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Stephanie Walsh Matthews sits with Max the robot.
Photo Credit: Darsan Sivanantharajah
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Children with autism interact well with robots, Rye research finds

By Noushin Ziafati

A team of researchers at Ryerson found that children with autism spectrum disorder (ASD) easily interact with small humanoid robot NAO.

Professors Stephanie Walsh Matthews and Jamin Pelkey from the Department of Languages, Literatures and Cultures are working with Ryerson students and children who have ASD, alongside their therapists, to analyze the children’s interactions with the robot over time.

The team is gathering information on how prepubescent children with autism interact with robots and whether this affects their speech or language. It found that children with autism are willing to interact with robots and do so with great ease.

“So we’ve said, let’s leverage this willingness to interact to see if we can get more information,” Walsh Matthews, inventor of the study said. “And we have. So what we have noticed is that the kids are producing more speech, there’s more language when they are interacting with robots.”

Each child spends one hour a week with the robot in a classroom, for six weeks consecutively.

The robot sits or stands on a table and a child sits in a chair in front of it, accompanied by their main therapist. The robot and the child play card games, sing songs and poems and take quizzes.

In the same room, a student from the team will sit and observe the child’s behaviour, while someone called a “robot wrangler” manages the robot’s behaviour on a computer. A lot of the activities are automated, but the robot wrangler scripts on the spot to transition in and out of activities with ease.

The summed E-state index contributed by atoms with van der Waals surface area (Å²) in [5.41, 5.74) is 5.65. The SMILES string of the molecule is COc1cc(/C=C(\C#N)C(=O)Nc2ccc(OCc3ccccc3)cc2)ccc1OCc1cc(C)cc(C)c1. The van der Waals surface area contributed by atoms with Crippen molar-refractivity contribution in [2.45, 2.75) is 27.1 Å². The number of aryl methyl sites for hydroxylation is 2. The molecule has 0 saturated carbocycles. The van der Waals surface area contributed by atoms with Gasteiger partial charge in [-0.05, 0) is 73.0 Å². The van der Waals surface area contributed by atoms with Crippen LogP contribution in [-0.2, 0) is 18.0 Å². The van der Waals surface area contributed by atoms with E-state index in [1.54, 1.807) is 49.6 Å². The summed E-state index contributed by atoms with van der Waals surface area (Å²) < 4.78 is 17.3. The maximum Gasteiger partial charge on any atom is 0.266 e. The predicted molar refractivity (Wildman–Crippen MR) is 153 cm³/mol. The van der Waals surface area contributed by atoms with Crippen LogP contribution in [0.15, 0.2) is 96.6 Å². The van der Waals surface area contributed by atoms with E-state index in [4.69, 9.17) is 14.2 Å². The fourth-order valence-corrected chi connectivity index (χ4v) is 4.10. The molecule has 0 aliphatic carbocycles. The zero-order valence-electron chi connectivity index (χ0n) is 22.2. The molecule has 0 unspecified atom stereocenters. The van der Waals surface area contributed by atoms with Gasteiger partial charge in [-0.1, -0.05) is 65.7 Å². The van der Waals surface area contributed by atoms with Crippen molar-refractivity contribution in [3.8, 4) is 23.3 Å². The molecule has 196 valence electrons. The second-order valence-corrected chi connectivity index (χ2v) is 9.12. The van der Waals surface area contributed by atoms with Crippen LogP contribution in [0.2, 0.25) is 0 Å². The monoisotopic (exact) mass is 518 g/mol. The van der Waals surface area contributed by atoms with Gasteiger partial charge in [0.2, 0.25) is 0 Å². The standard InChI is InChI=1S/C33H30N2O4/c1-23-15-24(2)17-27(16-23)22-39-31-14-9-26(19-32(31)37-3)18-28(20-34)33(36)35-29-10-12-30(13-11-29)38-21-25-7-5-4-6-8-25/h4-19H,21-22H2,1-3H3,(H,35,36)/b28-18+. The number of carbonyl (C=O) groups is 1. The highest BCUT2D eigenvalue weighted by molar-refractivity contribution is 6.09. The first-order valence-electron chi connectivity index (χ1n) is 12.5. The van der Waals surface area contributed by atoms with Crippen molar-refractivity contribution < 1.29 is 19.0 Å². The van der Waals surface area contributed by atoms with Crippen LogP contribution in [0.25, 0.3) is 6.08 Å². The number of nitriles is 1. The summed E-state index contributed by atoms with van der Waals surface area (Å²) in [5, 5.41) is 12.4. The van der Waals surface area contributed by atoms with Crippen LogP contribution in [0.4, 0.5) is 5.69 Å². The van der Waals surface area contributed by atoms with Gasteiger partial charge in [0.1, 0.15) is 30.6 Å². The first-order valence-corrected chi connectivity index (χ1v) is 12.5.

“It’s all just play. Sometimes the robot will sit and tell a story, or sometimes the robot sits down and listens to the child’s story. And then they say goodbye to one another, and it’s actually very cute,” Walsh Matthews said.

The child is told they are playing with “an object that’s been animated by a program,” and that it is not real but a “humanoid machine” with a transposed identity onto it.

From the first wave of their study, the team found that when the robots malfunctioned, a small number of children showed an increase in utterances and sometimes took on the speaking patterns of their therapist, something the team had not seen before.

“So suddenly, [a few of the children] were using words they usually didn’t use, they were using intonations and swings in their intonations, and rightly so, so it’s not just pure mimicry, they’re actually using all of these language phenomena accurately according to the circumstance,” Walsh Matthews said.

This discovery led to the second wave of the team’s study. It’s now working on designing programs for the NAO robot to make mistakes on purpose. With this development, it can look further into how children react to these malfunctions and whether they cause more changes in their speech.

The NAO robot is designed by French robotics company Aldebaran Robotics and has been used worldwide by teachers and therapists to study interactions in children with autism.  

“So there’s a pre-design in the NAO to be a great tool for interaction with children with autism,” Walsh Matthews said.   

The NAO research study at Ryerson began in 2014.

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